Hedge Fund Sees Juice in Greek Rally as Yields Hit 2006 LowBy and
Convergence trade remains favorite of Algebris Investments
Borrowing costs drop as traders eye recovery, end of bailout
One of Western Europe’s most dramatic bond-convergence trades this decade -- Greece over Germany -- looks like it will reward investors yet again in 2018.
London hedge fund Algebris Investments is among those betting economic momentum will take the country’s borrowing costs even closer to Germany’s after the Mediterranean country’s 10-year yield spread narrowed by about 44 basis points this month alone. Algebris says it may shrink by as much as 75 basis points.
Greece’s economic recovery and speculation the country may exit its bailout program this year are coinciding with strong risk appetite, driving down borrowing costs.
“Greece has been one of our strongest views in 2017 and 2016,” said Alberto Gallo, a portfolio manager and head of macro strategies at Algebris Investments. The firm has cashed out on some of its positions even though it continues to favor the trade, he said.
Greek bonds are maintaining a rally that gathered force in December, after they reached pre-bailout yield levels as the nation reached a deal with its creditors and concluded a debt swap. The yield on the Greek benchmark bond has sunk to its lowest since 2006 and about half a percentage point short of all-time lows of 2005.
Germany’s prospective governing coalition will likely spur greater euro-area cohesion and an uptick in federal spending that would further boost Greece’s credit profile, Gallo said. “This is and has been our base case, and it isn’t priced in.”
In this scenario, the yield spread to German obligations could tighten to as little as 250 basis points, Gallo adds.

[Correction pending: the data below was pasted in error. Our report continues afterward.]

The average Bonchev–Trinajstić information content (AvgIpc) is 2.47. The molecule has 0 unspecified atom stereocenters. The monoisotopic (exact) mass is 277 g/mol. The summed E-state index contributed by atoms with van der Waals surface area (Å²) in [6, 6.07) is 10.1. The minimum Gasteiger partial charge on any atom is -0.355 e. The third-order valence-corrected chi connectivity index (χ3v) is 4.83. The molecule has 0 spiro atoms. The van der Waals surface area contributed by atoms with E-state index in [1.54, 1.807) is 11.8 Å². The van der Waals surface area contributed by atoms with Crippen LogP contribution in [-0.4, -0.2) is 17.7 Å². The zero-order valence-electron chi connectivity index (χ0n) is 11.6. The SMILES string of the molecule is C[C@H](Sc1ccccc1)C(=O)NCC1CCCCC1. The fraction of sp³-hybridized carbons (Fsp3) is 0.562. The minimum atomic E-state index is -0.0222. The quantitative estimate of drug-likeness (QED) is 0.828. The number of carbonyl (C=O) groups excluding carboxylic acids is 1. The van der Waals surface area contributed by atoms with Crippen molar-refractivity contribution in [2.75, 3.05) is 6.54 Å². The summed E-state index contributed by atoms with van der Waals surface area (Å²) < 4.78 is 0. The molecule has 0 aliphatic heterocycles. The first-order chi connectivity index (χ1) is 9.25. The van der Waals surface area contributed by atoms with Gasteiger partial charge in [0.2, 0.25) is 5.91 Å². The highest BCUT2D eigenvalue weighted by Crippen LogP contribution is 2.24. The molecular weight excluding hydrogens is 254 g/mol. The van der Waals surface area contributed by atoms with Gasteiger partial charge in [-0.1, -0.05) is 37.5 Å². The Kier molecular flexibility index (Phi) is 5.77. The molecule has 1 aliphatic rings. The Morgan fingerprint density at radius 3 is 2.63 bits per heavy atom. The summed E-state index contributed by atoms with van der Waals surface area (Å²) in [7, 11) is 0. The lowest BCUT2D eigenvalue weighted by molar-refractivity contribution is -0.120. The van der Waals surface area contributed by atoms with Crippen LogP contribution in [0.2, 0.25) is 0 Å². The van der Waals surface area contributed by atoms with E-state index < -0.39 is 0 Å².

That said, Greece’s debt market remains low on liquidity. For example, banks trading its current 10-year bond are asking about four basis points more than their bid yield on average, compared with 0.2 basis point for similar German debt, according to prices compiled by Bloomberg.
Greece plans to issue a new bond right after euro-area finance ministers approve the conclusion of its third bailout review on Jan. 22. The government’s goal is to take advantage of the country’s financial-market momentum to create a cash buffer that will finance its obligations after the end of the bailout program in August. Greece may sell seven-year bonds, and plans to issue another two notes in the coming months.
With the European Central Bank’s extraordinary stimulus pushing yields on so many government notes to negative levels, Greece stands out again in 2018.
“The Portugal two-year yield has also fallen below zero, so for some investors, Greece could be an option to realize some positive performance with debt measures and quantitative easing in place," says Jeroen Blokland, portfolio manager at Robeco Nederland BV, the Dutch asset manager.
— With assistance by Anooja Debnath, and Sotiris Nikas